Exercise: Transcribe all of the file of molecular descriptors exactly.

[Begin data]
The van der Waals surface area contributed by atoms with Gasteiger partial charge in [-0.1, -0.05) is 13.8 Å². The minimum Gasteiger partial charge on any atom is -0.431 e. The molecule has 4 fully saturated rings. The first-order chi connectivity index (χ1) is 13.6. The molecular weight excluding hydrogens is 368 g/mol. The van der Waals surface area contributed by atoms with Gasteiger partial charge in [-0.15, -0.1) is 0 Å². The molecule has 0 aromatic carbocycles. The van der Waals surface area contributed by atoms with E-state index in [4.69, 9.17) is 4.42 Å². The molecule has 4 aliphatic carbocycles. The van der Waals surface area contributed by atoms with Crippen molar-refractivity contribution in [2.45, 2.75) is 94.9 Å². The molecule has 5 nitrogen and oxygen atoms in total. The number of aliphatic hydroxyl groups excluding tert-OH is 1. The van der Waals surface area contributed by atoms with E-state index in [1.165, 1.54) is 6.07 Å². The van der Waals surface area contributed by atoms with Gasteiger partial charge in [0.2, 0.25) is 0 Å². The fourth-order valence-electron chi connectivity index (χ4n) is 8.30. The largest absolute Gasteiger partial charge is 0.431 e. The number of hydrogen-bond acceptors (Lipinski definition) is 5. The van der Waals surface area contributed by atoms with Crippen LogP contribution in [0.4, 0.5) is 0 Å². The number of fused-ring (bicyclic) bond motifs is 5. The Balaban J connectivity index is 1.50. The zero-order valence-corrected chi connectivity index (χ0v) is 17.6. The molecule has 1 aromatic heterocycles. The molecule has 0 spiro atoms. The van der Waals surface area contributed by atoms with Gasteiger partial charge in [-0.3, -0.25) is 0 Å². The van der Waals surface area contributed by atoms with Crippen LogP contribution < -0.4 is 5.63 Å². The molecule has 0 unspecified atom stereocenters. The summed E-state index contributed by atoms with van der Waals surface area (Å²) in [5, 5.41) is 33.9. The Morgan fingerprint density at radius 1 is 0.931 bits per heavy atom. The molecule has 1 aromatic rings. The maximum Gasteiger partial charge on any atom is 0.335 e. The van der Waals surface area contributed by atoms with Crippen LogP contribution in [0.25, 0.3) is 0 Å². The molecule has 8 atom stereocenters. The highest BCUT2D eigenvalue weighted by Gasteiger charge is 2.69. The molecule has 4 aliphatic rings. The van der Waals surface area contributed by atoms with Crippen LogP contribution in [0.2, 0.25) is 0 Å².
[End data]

The van der Waals surface area contributed by atoms with Gasteiger partial charge in [-0.1, -0.05) is 13.8 Å². The minimum Gasteiger partial charge on any atom is -0.431 e. The molecule has 4 fully saturated rings. The first-order chi connectivity index (χ1) is 13.6. The molecular weight excluding hydrogens is 368 g/mol. The van der Waals surface area contributed by atoms with Gasteiger partial charge in [-0.15, -0.1) is 0 Å². The molecule has 0 aromatic carbocycles. The van der Waals surface area contributed by atoms with E-state index in [4.69, 9.17) is 4.42 Å². The molecule has 4 aliphatic carbocycles. The van der Waals surface area contributed by atoms with Crippen molar-refractivity contribution in [2.45, 2.75) is 94.9 Å². The molecule has 5 nitrogen and oxygen atoms in total. The number of aliphatic hydroxyl groups excluding tert-OH is 1. The van der Waals surface area contributed by atoms with E-state index in [1.165, 1.54) is 6.07 Å². The van der Waals surface area contributed by atoms with Gasteiger partial charge in [0.2, 0.25) is 0 Å². The fourth-order valence-electron chi connectivity index (χ4n) is 8.30. The largest absolute Gasteiger partial charge is 0.431 e. The number of hydrogen-bond acceptors (Lipinski definition) is 5. The van der Waals surface area contributed by atoms with Crippen LogP contribution in [0.4, 0.5) is 0 Å². The number of fused-ring (bicyclic) bond motifs is 5. The Balaban J connectivity index is 1.50. The zero-order valence-corrected chi connectivity index (χ0v) is 17.6. The molecule has 1 aromatic heterocycles. The molecule has 0 spiro atoms. The van der Waals surface area contributed by atoms with Gasteiger partial charge in [-0.3, -0.25) is 0 Å². The van der Waals surface area contributed by atoms with Crippen LogP contribution < -0.4 is 5.63 Å². The molecule has 0 unspecified atom stereocenters. The summed E-state index contributed by atoms with van der Waals surface area (Å²) in [5, 5.41) is 33.9. The Morgan fingerprint density at radius 1 is 0.931 bits per heavy atom. The molecule has 1 aromatic rings. The maximum Gasteiger partial charge on any atom is 0.335 e. The van der Waals surface area contributed by atoms with Crippen LogP contribution in [0.25, 0.3) is 0 Å². The molecule has 8 atom stereocenters. The highest BCUT2D eigenvalue weighted by Gasteiger charge is 2.69. The molecule has 4 aliphatic rings. The van der Waals surface area contributed by atoms with Crippen LogP contribution in [0.2, 0.25) is 0 Å².